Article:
Arthur Nelson

A representation of Arthur Nelson on a 1851 playbill.

Arthur May Nelson was born in Bristol about 1816 the son of a musician. His career began as an actor in provincial and minor theatres. Married at the age of 19 to Ann Moon, an equestrian circus performer, he had by then specialised as a ‘talking’ or Shakespearean clown working, amongst others, for Parrish’s Theatrical Booth at the traditional annual fairs held in the major towns and cities in early nineteenth century Britain.

In 1842 he was engaged for the first time at Cooke’s Royal Circus being one of three clowns during the summer season. Nelson was a favourite with the Cooke family, one of Britain’s greatest circus dynasties, being engaged by various members of the family during his career. It was with Cooke’s he first adopted Dicky Usher’s benefit stunt of being ‘towed’ by four geese in a washing tub along waterways and on the sea. It was to become a ‘signature’ for his appearance in many towns and cities throughout the country.

It was in 1845, that the ‘stunt’ was to backfire when crowds at Great Yarmouth gathered on a suspension bridge to watch him. One of the chains snapped propelling hundreds into the water causing the death of 78 mostly women and children.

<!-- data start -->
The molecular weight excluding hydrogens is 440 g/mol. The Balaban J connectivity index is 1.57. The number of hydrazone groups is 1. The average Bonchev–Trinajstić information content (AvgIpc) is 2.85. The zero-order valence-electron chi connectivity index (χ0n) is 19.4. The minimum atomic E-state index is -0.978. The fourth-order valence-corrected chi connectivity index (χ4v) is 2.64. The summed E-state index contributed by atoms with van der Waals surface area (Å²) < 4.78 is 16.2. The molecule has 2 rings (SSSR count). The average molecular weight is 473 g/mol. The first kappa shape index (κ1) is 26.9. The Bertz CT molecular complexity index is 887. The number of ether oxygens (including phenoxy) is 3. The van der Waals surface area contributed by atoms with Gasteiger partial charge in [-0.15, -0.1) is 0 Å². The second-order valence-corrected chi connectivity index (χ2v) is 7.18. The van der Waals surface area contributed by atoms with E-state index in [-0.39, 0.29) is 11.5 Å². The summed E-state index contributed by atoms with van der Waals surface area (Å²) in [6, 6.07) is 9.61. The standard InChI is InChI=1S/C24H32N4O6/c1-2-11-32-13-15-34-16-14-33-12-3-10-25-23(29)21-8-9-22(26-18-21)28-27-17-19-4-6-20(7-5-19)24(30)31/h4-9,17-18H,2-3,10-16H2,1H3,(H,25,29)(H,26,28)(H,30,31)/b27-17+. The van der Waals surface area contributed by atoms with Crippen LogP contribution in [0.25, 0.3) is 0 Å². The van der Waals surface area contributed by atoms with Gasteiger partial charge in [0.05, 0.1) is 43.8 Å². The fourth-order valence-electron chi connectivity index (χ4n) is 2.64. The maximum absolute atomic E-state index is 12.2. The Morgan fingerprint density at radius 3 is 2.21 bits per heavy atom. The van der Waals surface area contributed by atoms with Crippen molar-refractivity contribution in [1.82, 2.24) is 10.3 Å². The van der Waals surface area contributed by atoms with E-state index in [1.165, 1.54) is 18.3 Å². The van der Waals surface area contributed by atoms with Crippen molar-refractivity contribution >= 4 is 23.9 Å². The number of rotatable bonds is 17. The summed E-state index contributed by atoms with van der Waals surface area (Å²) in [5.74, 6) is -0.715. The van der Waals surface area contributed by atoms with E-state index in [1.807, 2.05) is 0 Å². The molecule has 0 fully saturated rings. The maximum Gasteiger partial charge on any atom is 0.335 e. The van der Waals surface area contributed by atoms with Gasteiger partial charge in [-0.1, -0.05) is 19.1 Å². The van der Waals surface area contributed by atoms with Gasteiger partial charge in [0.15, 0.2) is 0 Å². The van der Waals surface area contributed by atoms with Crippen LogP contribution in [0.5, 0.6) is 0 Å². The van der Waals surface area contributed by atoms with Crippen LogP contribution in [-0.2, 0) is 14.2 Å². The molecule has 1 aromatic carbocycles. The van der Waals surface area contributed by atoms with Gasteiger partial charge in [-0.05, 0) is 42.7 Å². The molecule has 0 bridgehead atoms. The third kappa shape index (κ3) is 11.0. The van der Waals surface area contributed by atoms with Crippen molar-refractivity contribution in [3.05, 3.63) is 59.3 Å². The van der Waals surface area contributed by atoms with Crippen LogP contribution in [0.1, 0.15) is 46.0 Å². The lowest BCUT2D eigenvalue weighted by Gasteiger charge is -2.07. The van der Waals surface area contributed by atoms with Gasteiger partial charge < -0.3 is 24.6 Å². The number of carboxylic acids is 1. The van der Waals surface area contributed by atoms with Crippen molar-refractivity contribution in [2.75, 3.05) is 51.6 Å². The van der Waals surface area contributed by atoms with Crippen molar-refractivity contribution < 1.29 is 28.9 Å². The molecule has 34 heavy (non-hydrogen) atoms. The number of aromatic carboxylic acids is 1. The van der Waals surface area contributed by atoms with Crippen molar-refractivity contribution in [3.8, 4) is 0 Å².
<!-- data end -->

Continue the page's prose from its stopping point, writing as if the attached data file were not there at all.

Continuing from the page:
The following year he spent some time in America where he developed his ‘musical novelty’ act to much applause. In future years his ability to use common objects as instruments provided a unique theatrical experience ensured that he was rarely out of work, whether performing as the star attraction, or as an accompaniment to others.

Like all good clowns he moved seamlessly between circus ring and pantomime stage and appeared in a number of London pantomimes in the period 1849-51. In the mid-1850s he was to attempt to move into ‘management’ but this was to prove generally unsuccessful and he returned to performance.

At the age of 44, Nelson was to unexpectedly die from gangrene of the leg while touring with Pablo Fanque’s tented circus. He is buried in Burley cemetery in plot 7814.